0442 GMT August 05, 2021
The Vienna-based organization specializes in economic and industrial development in the developing countries or nations with a transitional economy.
Maryam Javan-Shahraki said UNIDO seeks to create employment possibilities, through its industrial projects, for different groups in Iran, including “women, the youth and people with disabilities.”
The following is what she had to say to Iran Daily regarding the agency’s projects in Iran:
Iran Daily: Would you please tell us about the UNIDO’s history in Iran and its objectives?
Javan-Shahraki: the UNIDO started collaboration with Iran in the 60’s and established an office in Tehran in 1990.
The agency signed a cooperation deal with Iran in 2016, which prioritizes advising on industrial policies, environmental protection, development of the value chain of local products, facilitating the market access, as well as the energy efficiency.
Q: How does UNIDO value creating job opportunities in its projects in Iran?
A: It’s always been a top priority for the agency. We are working with the Ministry of Cooperatives, Labor, and Social Welfare on employment for different groups, especially women, the youth, and disabled people in five provinces. The project has been launched in the fields of handicrafts, information technology (IT), beekeeping, and garment industry.
We started a Japan-financed project with Iran Tourism Development Corporation last year, which focuses on tourism, handicrafts and needlework art in Sistan and Baluchestan, supporting local jobs for women in the province.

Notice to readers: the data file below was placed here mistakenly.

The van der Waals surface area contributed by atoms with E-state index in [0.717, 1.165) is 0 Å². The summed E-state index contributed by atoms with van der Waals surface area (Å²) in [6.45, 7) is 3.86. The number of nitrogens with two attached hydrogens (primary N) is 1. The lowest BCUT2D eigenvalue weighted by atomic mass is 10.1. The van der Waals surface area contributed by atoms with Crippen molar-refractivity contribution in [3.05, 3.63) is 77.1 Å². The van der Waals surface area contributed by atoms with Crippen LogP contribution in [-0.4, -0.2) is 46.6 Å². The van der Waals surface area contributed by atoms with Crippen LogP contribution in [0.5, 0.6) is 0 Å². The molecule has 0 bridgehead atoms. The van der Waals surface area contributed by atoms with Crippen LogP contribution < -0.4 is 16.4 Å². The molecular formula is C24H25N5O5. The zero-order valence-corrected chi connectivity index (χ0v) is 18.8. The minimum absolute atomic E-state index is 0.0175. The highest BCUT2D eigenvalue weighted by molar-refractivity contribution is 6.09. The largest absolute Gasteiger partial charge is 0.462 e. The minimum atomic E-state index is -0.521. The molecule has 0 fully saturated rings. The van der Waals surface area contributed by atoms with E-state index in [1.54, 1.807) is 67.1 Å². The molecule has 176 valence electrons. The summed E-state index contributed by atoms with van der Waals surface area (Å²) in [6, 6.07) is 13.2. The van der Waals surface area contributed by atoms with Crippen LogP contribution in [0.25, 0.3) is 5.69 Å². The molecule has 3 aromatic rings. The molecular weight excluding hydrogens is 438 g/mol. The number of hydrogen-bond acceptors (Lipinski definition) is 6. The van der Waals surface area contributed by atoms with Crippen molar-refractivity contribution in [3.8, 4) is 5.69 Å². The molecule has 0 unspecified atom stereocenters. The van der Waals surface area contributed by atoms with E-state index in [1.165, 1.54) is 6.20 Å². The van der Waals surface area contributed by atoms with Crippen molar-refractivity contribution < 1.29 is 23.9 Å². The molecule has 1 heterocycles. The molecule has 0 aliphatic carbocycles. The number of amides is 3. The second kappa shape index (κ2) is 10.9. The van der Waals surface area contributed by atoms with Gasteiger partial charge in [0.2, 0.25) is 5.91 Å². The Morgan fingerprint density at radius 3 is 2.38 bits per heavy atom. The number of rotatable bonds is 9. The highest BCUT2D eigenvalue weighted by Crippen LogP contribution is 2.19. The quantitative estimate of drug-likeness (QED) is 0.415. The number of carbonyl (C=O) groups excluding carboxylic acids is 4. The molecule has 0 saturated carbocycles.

Q: Please elaborate on the UNIDO-Japan project in Sistan and Baluchestan.
A: The contract was signed with Japan last year and it aims at connecting the Iranian industries to the global market, as well as improving the welfare system in Sistan and Baluchestan.
The project, under the name “Improving the industrial and sustainable development of the value chain of yellowfin tuna”, has been carrying out in the Chabahar Port.
The fish has a high potential export value as the majority of the fishermen in the port trawl yellowfin for living.
Iran’s yellowfin fish is one of the highest-quality of its kind in the world and is also three times bigger in size than the Japanese breed. The Iranian government also prioritizes the value chain of tuna fish in support for the fisheries in the region.
The project addresses different issues such as the ecological circumstances of the area, fishing methods, and the required fishing facilities and equipment.
Q: Why is Japan interested in the project?
A: Japan is one of the major exporters and consumers of fish and other aquatic animals in the world. Besides, Japan considers Chabahar as an important spot for investment, as the country always seeks to support the vulnerable strata in the developing countries.
Japan has always been in close collaboration with UNIDO, which is why it accepted to work with the UN organization on the project after rounds of negotiation in Iran and Japan.
Q: What are other UNIDO projects in Iran?
A: We’re undertaking an energy efficiency project in the country with the help of Global Environment Fund (GEF). The project will continue for five years and will help save the energy produced by 500,000 oil barrels per year. The goal will be achieved through offering education to different industries such as the cement, petrochemical, refinery, and oil and gas productions.
Another program will be aimed at reducing the polluting gases and substances in line with to the Montreal Protocol on Substances that Deplete the Ozone Layer.
A project in date value chain industries has also been launched in Chabahar Port.